In 2004, after Lt. Jennifer Dyer reported being raped by a fellow officer at Camp Shelby, Miss., she said she was held in seclusion for three days, read her Miranda rights and threatened with criminal prosecution for filing a false report. After finally being given two weeks leave, she was threatened with prosecution for being AWOL when she would not report for duty to the same location where the man she had accused — who was later acquitted on assault charges — was still posted.

Unfortunately, Dyer’s story is not an anomaly. Many women in the military are wrongly treated after having endured sexual trauma.

Over 90% of all females that report a sexual assault are discharged from the military before their contract ends. From the 90%, around 85% are discharged against their wishes. Nearly all of the 85% lose their careers based on misdiagnoses that render them ineligible for military service and ineligible for VA treatment after discharge.

When a soldier is convicted of rape, the punishment is often not fitting of someone who committed a violent crime. The military still allows convicted rapists to be buried with full honors, therein perpetuating “the culture of impunity that allows soldiers to commit sexual violence with little worry of being brought to justice.”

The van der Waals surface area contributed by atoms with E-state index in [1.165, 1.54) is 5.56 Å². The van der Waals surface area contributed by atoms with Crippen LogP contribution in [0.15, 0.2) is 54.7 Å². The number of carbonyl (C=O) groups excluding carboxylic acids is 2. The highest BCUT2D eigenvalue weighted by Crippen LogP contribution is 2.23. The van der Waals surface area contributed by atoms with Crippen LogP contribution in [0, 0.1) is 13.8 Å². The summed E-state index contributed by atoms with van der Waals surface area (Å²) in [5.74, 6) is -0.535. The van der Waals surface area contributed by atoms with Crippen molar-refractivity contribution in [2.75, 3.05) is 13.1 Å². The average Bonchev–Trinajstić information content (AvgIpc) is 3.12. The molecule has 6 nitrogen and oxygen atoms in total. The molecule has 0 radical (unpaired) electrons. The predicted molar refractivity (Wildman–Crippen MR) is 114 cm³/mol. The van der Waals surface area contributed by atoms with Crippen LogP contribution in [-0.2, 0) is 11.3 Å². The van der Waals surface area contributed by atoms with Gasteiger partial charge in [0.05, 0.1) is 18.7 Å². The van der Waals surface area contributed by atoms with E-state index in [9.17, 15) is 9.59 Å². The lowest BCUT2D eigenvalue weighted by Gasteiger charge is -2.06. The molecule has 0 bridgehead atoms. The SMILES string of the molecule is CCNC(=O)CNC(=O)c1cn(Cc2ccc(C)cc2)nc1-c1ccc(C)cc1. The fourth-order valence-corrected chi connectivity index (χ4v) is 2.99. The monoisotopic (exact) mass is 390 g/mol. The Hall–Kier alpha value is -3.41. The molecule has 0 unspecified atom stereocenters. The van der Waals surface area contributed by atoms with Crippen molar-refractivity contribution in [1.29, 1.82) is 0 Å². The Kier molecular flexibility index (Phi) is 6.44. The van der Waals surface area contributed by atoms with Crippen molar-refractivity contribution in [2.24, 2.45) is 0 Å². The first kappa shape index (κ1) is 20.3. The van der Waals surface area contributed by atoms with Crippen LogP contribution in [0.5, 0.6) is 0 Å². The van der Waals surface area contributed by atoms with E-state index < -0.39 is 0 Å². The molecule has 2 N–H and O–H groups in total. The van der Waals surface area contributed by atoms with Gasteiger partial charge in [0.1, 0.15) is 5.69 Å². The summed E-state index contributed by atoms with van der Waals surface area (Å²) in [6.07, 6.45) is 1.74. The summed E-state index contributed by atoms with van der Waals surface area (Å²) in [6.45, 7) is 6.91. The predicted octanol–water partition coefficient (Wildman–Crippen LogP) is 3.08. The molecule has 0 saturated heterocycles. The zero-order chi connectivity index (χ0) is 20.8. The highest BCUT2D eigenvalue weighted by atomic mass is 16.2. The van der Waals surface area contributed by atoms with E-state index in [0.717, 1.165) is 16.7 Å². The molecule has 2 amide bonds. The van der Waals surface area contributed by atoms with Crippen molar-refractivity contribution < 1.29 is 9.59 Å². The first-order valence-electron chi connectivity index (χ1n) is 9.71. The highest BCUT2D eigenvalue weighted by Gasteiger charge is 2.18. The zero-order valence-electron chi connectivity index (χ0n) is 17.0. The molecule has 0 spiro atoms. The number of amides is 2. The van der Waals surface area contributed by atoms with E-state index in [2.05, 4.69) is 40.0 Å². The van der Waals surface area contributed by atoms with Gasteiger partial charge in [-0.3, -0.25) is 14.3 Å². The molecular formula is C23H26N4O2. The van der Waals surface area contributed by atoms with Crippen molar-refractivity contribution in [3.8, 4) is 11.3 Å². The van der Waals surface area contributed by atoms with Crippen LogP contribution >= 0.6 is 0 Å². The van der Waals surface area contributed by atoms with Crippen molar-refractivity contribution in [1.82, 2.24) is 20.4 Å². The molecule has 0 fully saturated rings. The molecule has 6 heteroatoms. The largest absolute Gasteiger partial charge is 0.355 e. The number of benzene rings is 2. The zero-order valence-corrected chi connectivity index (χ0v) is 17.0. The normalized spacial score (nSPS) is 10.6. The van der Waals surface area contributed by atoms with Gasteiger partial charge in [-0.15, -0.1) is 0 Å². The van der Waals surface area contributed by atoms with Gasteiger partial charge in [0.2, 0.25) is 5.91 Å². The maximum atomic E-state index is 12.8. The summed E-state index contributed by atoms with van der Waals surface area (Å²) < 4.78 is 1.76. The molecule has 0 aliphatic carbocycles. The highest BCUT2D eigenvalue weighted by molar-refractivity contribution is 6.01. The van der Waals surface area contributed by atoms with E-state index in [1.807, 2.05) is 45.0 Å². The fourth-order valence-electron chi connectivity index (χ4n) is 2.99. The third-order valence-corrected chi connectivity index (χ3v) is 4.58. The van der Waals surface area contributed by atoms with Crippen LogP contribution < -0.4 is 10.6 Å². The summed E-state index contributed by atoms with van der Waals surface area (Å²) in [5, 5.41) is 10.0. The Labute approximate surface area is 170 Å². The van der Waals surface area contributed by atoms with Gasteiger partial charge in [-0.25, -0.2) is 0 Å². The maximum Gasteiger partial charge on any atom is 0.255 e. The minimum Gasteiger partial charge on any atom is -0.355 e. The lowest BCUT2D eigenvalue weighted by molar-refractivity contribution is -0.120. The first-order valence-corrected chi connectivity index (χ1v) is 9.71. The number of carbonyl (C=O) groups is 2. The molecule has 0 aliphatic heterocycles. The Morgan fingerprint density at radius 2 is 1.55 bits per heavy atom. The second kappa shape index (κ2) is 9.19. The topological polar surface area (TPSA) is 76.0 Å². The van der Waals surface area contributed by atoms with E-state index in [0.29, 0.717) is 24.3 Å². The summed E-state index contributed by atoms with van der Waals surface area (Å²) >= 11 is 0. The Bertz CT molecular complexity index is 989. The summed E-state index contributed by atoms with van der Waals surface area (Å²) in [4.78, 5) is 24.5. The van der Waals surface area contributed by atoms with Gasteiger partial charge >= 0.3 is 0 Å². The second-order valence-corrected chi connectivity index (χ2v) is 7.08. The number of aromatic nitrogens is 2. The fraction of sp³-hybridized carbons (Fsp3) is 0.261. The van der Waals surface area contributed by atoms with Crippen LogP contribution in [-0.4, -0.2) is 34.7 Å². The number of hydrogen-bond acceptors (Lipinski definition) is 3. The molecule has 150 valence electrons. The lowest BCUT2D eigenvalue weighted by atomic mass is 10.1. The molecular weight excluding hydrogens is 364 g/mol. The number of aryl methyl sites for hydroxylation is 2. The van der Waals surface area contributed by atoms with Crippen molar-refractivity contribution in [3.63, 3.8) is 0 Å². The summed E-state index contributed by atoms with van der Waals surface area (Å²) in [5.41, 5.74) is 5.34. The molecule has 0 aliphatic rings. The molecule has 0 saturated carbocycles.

Soldiers who have raped other soldiers are sometimes even allowed to stay in the military. Lance Cpl. Sally Griffiths reported having been raped by a fellow Marine. A statement from the Marine confirmed her story. But even with this statement, the Marine was never prosecuted and stayed in the military, enjoying several promotions.

We have written before about the challenges and dangers that women in uniform face, including sexual assault, domestic violence, inadequate resources to address PTSD, lack of access to abortion and other reproductive healthcare, dismissal because of their sexual orientation and more. This lawsuit is one small step to correcting the many wrongs that have been committed against servicewomen.

As the firm is preparing to file a class-action suit on behalf of sexual assault survivors, they are looking for any “any victims/survivors who may be potentially interested in participating in this lawsuit.” To contact the firm, e-mail Susan Sajadi at ssajadi@burkepllc.com.

Photo from the Library of Congress’s Flickr stream

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Filed under Military, Rape